I dislike being the one to break it to you, but even if you consider yourself to have a self-proclaimed degree in people pleasing, there are always going to be people who hate you and what you do in this world.
Hate is a strong word, I know. But the human race is filled with a lot of people who aren’t afraid to not only feel it, but also openly express it — and with pride. And chances are, even if you don’t consider yourself a hateful person, you too have a hatred for someone or something, even if it is something as trivial as waiting in line or as annoying as being bitten by mosquitos.
So with hate being a seemingly integral part of the human experience, what makes you think you could ever get to a point where you are never the recipient of it? And more importantly, why would you ever want to?
Here is my take on this harsh reality, why we need to accept it, and how we can all react to it in a far healthier way than we currently do:
While hatred as a whole certainly bothers me — especially the more radical forms of it — what irks me far more is how so many of us choose to react to it. Rather than seeing it as a challenge to overcome and a means by which we can identify and maintain our uniqueness, we instead give up aspects of ourselves to avoid being seen as “weird” or “different.”
A simple example of this that I’m sure many of us can relate to happens in the car all the time — you’re driving to work, or school, or wherever else, and your favourite song comes on the radio. You, of course, naturally sing along until you come to a red light, where you not only need to bring your vehicle to a complete stop but you also tend to bring your singing to one as well. Why? Because chances are you are going to be stopping alongside several other vehicles who will now have a clear view of everything you do in your car.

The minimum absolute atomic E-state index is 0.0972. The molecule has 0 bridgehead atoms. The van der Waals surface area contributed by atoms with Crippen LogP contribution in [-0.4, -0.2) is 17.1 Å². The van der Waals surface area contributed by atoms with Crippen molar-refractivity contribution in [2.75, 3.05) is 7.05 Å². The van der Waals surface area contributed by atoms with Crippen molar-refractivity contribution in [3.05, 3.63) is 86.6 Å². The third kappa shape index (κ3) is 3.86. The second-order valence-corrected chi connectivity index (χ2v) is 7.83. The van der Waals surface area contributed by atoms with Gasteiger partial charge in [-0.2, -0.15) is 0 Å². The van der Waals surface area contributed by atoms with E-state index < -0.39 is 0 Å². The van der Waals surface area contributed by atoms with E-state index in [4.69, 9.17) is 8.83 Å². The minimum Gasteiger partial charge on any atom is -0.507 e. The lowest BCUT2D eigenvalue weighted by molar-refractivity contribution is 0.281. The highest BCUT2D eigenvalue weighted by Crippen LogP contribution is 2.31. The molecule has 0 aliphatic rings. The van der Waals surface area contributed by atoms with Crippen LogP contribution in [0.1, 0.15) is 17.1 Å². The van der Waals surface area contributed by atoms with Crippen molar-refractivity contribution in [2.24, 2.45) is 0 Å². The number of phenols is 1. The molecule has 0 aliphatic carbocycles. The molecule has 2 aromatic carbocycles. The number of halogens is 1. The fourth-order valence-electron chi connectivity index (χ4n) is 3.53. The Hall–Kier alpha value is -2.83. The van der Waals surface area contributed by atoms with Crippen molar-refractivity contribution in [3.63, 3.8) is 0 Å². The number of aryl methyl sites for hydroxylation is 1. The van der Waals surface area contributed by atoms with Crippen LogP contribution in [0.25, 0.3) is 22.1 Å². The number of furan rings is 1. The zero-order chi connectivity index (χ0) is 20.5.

Is singing in your car something that you would naturally do without anyone watching? In the example above, obviously. Then why do we let the potential observation and opinions of others hold us back from doing what we’d otherwise love to do?
This is the part of hatred that particularly bothers me, and it’s something that I’ve made a conscious effort of trying to re-wire from the state my self-conscious teenage years left it in.
I know that even if I dedicated a great deal of my time to ensuring that I never “ruffled any feathers,” I’d still rub some people the wrong way, so why bother trying to please anyone at all?
An Important Element to Set Straight
Before I go any further, it’s important that I set something straight to avoid being misunderstood and taken out of context. I AM NOT SUGGESTING THAT WE ALL ACT RECKLESSLY AND WITH NO REGARD FOR HOW OUR DECISIONS AND ACTIONS CAN IMPACT OTHERS.
I am simply reminding you of the importance of not giving up aspects of yourself to try and please others, and to instead celebrate and appreciate your individuality.
We all have an internal moral compass to guide us through our decision-making, helping us decipher the right from the wrong, the good from the bad, and that part of ourselves should never be neglected.
A World Filled With Examples
No matter who you currently look up to or are inspired by in this world, I can guarantee that they too are hated by a healthy portion of the population. What allowed them to get a point where you identified them as admirable was their willingness to rise above the hatred rather than let it stop them from pursuing whatever it is that they have now attained success within.
Instead of solely admiring their body of work or expertise, choose to appreciate what got them there and find that same strength within yourself to go after whatever you’d like to accomplish. People pleasing may come with the short-term benefit of avoiding some confrontation, but it has the long-term disadvantage of potentially obstructing you from being yourself, which, in my opinion, is essential to happiness.
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